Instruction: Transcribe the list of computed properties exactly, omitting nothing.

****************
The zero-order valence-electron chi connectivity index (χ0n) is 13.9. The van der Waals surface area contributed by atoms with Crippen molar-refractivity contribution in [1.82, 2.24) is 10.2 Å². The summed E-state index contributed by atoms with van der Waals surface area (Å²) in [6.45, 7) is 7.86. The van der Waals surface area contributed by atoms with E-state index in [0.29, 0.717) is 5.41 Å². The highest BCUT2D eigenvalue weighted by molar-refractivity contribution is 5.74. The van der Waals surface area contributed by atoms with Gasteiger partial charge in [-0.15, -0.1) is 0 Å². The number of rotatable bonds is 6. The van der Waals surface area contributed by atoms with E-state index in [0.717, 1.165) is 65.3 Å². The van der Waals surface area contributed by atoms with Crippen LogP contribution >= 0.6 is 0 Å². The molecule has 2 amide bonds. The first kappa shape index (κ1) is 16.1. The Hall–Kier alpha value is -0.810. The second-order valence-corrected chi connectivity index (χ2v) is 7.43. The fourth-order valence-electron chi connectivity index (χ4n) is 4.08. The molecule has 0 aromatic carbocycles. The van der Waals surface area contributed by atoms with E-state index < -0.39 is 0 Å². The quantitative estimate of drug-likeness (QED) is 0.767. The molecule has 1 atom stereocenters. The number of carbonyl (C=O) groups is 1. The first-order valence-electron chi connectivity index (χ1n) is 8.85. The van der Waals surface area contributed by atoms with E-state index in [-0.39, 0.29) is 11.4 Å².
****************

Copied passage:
The zero-order valence-electron chi connectivity index (χ0n) is 13.9. The van der Waals surface area contributed by atoms with Crippen molar-refractivity contribution in [1.82, 2.24) is 10.2 Å². The summed E-state index contributed by atoms with van der Waals surface area (Å²) in [6.45, 7) is 7.86. The van der Waals surface area contributed by atoms with E-state index in [0.29, 0.717) is 5.41 Å². The highest BCUT2D eigenvalue weighted by molar-refractivity contribution is 5.74. The van der Waals surface area contributed by atoms with Gasteiger partial charge in [-0.15, -0.1) is 0 Å². The number of rotatable bonds is 6. The van der Waals surface area contributed by atoms with E-state index in [0.717, 1.165) is 65.3 Å². The van der Waals surface area contributed by atoms with Crippen LogP contribution >= 0.6 is 0 Å². The molecule has 2 amide bonds. The first kappa shape index (κ1) is 16.1. The Hall–Kier alpha value is -0.810. The second-order valence-corrected chi connectivity index (χ2v) is 7.43. The fourth-order valence-electron chi connectivity index (χ4n) is 4.08. The molecule has 0 aromatic carbocycles. The van der Waals surface area contributed by atoms with E-state index < -0.39 is 0 Å². The quantitative estimate of drug-likeness (QED) is 0.767. The molecule has 1 atom stereocenters. The number of carbonyl (C=O) groups is 1. The first-order valence-electron chi connectivity index (χ1n) is 8.85. The van der Waals surface area contributed by atoms with E-state index in [-0.39, 0.29) is 11.4 Å².